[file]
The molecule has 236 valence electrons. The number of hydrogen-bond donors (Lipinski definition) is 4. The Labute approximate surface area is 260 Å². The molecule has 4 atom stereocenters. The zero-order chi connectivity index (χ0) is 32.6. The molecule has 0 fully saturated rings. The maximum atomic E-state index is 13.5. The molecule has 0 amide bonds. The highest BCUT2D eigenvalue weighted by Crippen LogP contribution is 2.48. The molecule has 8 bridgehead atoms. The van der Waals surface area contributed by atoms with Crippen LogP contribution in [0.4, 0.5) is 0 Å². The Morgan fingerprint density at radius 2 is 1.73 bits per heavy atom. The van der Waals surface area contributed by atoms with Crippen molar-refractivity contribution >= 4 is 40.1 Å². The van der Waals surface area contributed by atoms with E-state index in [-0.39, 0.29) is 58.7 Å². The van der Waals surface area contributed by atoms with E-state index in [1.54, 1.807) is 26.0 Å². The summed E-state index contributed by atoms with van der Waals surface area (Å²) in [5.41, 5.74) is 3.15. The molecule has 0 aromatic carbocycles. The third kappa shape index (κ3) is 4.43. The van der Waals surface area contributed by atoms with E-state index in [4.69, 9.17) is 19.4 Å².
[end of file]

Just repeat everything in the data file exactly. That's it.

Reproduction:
The molecule has 236 valence electrons. The number of hydrogen-bond donors (Lipinski definition) is 4. The Labute approximate surface area is 260 Å². The molecule has 4 atom stereocenters. The zero-order chi connectivity index (χ0) is 32.6. The molecule has 0 fully saturated rings. The maximum atomic E-state index is 13.5. The molecule has 0 amide bonds. The highest BCUT2D eigenvalue weighted by Crippen LogP contribution is 2.48. The molecule has 8 bridgehead atoms. The van der Waals surface area contributed by atoms with Crippen LogP contribution in [0.4, 0.5) is 0 Å². The Morgan fingerprint density at radius 2 is 1.73 bits per heavy atom. The van der Waals surface area contributed by atoms with Crippen molar-refractivity contribution >= 4 is 40.1 Å². The van der Waals surface area contributed by atoms with E-state index in [-0.39, 0.29) is 58.7 Å². The van der Waals surface area contributed by atoms with E-state index in [1.54, 1.807) is 26.0 Å². The summed E-state index contributed by atoms with van der Waals surface area (Å²) in [5.41, 5.74) is 3.15. The molecule has 0 aromatic carbocycles. The third kappa shape index (κ3) is 4.43. The van der Waals surface area contributed by atoms with E-state index in [4.69, 9.17) is 19.4 Å².